I would like to know if anyone here posses, or uses at work, this or a similar device, and if so where he bought it and for how much, to see if it's worth asking for a custom glassware (which would be relatively expensive). I have checked aldrich and other companies catalogue, most of them only have the recent (and f$*@ing expensive) reflux heads. The glassblower from which the lab used to buy/get repaired the glassware is now retired, so i have no means of knowing if these were custom-made of commercially produced.. i could always ask the administration to check the bills, but that would be a very long process, and it's not sure anything will be mentionned... I asked a few colleagues, most of them didn't have the slightest opinion, so I figured I could ask here. I also wanted to know what kind of setups people have installed at home, I have already seen Steve's beautifull still, and would be delighted to see other setups. \"You can battle with a demon, you can embrace a demon; what the hell can you do with a fucking spiritual computer?\" -Alice Parr F2Chemist Harmless Posts: 28 Registered: 30-6-2008 Member Is Offline Mood: No Mood We use something similar, here's a very rough sketch. The blue bit is the water circulator/cooler. Crosses are valves (they are quite expensive, but I prefer teflon valves) and the large black line on the left is a large diameter glass tube. During drying the valve above the pot is open, allowing easy reflux. After the solvent has been drying for a while we close that valve, allowing the upper chamber to fill up until it reaches the level of the large diameter glass tube (the black line), where it then spills back down into the pot. We then can take small amounts through the rubber septa or larger amounts into another round bottom. Once dry, we usually are always refluxing the solvent, but keep the valve above the pot closed, this circulates the solvent in the upper part. As always we keep the system under a slight positive nitrogen pressure. Good luck Klute International Hazard Posts: 1378 Registered: 18-10-2006 Location: France Member Is Offline Mood: No Mood Thank you for th ecomment. That system is pretty similar to the still head I linked too. Unfortunaly, this isn't what I'am seeking, as this sytem, like those at work I described, make avalible a constantly renewed amount of solvent in the head, and is refluxed all day. I will be performing batch distn, receiving the dried solvents in schlenks that will then be stored under Ar and 3A MS, after a few hs reflux over adequate dessicant, or simply repacked into amber bottles for regular-grade solvents. At first, iw as thinking of using my Dean Stark, but agin this is a 19/26, and I have no means of connecting a schlenk to the draining of the trap. I guess I could be using it for solvents I need in small quantities and not rigorously anhydrous. After all, the system I described is very similar to a Dean Stark trap, except the the trap itself has an insgnificant volume (<1mL). I will show the diagram to my glassblower and see if he knows if these can still be bought commercially, and if not how much it would cost to have one made in 29/32. I will surely place a vigreux between the still and the head, depending on the contamination of the recycled solvent and the purity required. With an adequate reflux ratio, the theoretic nb of plates can be significantly increased IMHO. The neck of the head (connected to the pot) could also be filled with steel wool or another garniture. One major draw back is that it isn't possible to measure the vapor temp, no fitting for the thermometer. With pur solvents this isn't a problem, but for recycling solvents containing traces of other more volatil compounds (I have, for example, several liters of AcOET/Pet ether used as eluant for columns and distilled off the products with a vigreux, providing a very gross seperation. The pet ether-rich fraction will be washefd with conc. NaOH no problem, but the AcOET will require carefull fractionnation. Ethyl acetate is very cheap (8E 5L), but I dispose of my waste at a chemical waste company, which charges roughly 1E per liter... So I prefer keeping the amount of waste minimum.) Well, I suppose that for general uses traces of hydrocarbon won't be problematic, and that if I need very pur AcOEt, I will start of from the commercial product. Sorry, started thinking out loud I'll post some pictures if/when I get it installed \"You can battle with a demon, you can embrace a demon; what the hell can you do with a fucking spiritual computer?\" -Alice Parr blogfast25 Thought-provoking Teacher Posts: 10466 Registered: 3-2-2008 Location: Neverland Member Is Offline Mood: No Mood Klute: The reflux ratio valve I've used on several columns (from quite small to a 10 m pilot plant for rectification of methanol to UV grade) is based on a timed valve. Basically a timer circuit determines the amount of time the condensate flows back into the column and the amount of time condensate is tapped off as distillate. On the large column a timing cycle would be typically 40 s of complete reflux to 20 s of tapping off the distillate. Any other reflux ratio can of course be obtained by changing the ratio of the valve position: the valve is essentially a two position valve (open/shut) operated by a solenoid motor (on/off). On smaller columns the total time cycle would be shorter, typically 15 s or so... In practice the column therefore operates in 100 % reflux a set amount of the time and in zero reflux for the remaining time of the cycle. In reality this clearly approximates a preset reflux ratio. We distilled UV grade methanol from pretty mean technical methanol very successfully this way. I don't have photos of this type of reflux ratio condenser but I'm sure a Google search would unearth some. Interesting thread BTW. vulture Forum Gatekeeper Posts: 3330 Registered: 25-5-2002 Location: France Member Is Offline Mood: No Mood We have two continuous reflux stills for diethylether and THF over Na/K alloy. I have drawn a schematic which I hope is clear enough. Basically THF vapor rises through the sidearm until it reaches the condensor, where it drips into the collection flask. This flask is equipped with a 3-way valve which can be used for taking THF from the flask or to flush it back into the heating flask (in cases where it has been standing overnight without continous reflux for example).It also has a protrusion from beneath with a hole, through which THF flows back into the heating flask once it reaches a certain level. Schlenk line is not necessary, flushing the apparatus before use and equipping it with an Ar balloon is sufficient. This will supply you with dry THF that is suitable for anionic polymerizations. One shouldn't accept or resort to the mutilation of science to appease the mentally impaired. blogfast25 Thought-provoking Teacher Posts: 10466 Registered: 3-2-2008 Location: Neverland Member Is Offline Mood: No Mood Here's an interesting thread from a home distillers forum. And this *.pdf describes very accurately (includes photo) a commercially available top-of-(glass) column timed reflux splitter, very close to the kind I've used myself and was describing above. Klute International Hazard Posts: 1378 Registered: 18-10-2006 Location: France Member Is Offline Mood: No Mood Thank you all. I remeber those electronic time splitters when working on semi-industrial rigs (continous rectification, and reaction mostly). again, the reflux ratio was set by the ratio time open/time closed. I really like the setups the hombrewers have made, very impressive. I've realized I could actually use my Dean Start as a reflux splitter, attaching the trap exit into a thermometer adaptator on top of a schlenk. The only disavantage is that th estopcock isn't veyr precise, so it will be fidly to correctly set a precise reflux ratio, and I'm not sure how impermeable the teflon stopcock is to air. I will try to fit a glass one in (although this means a little grease in the distd solvent). On the stills we had at work, there were screw-in stopcocks, have a much smaller possible-contact area, and been pretty much sealed (we ayhd the same for addition funnels, and never caused any problems with very reactive reagents. Although once a colleague was adding BuLi with such a addition funnel, apparently the srew wasn't correctly attached, as 5min after the beggining of the addition, the outside of the funnel spontanously caught fire: BuLui had be acumulatiing around the screw and finished by igniting...). I will try it for small amount of dry solvents such as THF, but still need something else for the other solvents.. \"You can battle with a demon, you can embrace a demon; what the hell can you do with a fucking spiritual computer?\" -Alice Parr evil_lurker International Hazard Posts: 767 Registered: 12-3-2005 Location: United States of Elbonia Member Is Offline Mood: On the wagon again. IMO Chemglass makes the finest solvent stills sold. I really like their design. They have both the 2500ml and the 1000ml resevoir heads... my price is around$280ml for the 1000 and \$353 for the 2500ml.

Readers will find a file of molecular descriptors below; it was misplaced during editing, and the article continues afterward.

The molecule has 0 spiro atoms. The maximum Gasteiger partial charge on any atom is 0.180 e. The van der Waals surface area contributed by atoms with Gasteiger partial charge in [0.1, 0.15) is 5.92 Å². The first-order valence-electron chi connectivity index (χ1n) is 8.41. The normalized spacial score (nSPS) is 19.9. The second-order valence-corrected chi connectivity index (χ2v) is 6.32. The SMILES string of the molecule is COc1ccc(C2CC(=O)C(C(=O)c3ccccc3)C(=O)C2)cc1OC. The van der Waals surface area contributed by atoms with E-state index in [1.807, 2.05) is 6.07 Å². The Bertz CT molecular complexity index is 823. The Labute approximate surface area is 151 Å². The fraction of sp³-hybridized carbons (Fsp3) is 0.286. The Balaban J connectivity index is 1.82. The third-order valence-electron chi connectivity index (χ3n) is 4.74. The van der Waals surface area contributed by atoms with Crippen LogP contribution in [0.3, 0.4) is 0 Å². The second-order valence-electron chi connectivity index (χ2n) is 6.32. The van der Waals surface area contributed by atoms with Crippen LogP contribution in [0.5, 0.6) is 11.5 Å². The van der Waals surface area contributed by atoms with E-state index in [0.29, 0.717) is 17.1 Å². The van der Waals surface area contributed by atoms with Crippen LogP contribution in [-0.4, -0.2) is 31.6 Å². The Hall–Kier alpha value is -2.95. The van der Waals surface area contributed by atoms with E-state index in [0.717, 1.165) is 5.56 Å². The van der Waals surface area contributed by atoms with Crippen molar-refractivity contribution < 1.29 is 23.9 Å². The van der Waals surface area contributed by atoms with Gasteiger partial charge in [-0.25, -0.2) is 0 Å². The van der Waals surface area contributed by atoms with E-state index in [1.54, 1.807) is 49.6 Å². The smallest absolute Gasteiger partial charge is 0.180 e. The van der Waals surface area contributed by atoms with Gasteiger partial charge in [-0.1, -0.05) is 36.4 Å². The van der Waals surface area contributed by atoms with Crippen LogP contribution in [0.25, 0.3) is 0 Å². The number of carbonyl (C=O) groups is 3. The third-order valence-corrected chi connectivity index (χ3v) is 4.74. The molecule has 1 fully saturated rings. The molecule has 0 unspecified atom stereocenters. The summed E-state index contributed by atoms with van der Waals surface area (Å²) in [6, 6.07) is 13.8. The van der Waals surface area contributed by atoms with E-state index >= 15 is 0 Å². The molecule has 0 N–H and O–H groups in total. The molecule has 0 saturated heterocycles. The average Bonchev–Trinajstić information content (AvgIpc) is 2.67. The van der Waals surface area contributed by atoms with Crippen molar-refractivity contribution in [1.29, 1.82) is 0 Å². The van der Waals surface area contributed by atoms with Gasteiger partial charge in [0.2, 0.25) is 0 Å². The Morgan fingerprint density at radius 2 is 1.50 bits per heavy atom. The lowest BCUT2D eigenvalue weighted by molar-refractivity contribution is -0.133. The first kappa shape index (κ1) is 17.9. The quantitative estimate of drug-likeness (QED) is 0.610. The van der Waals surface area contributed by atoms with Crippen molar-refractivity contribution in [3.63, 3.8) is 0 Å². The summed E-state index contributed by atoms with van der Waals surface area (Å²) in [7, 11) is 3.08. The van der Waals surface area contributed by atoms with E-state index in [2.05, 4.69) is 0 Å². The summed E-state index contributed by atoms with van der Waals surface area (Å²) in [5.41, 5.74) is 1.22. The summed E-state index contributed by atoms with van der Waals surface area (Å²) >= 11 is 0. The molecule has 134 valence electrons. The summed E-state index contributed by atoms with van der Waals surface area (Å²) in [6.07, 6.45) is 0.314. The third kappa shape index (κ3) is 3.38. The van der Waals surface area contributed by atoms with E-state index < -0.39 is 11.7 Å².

The whole setup looks like this: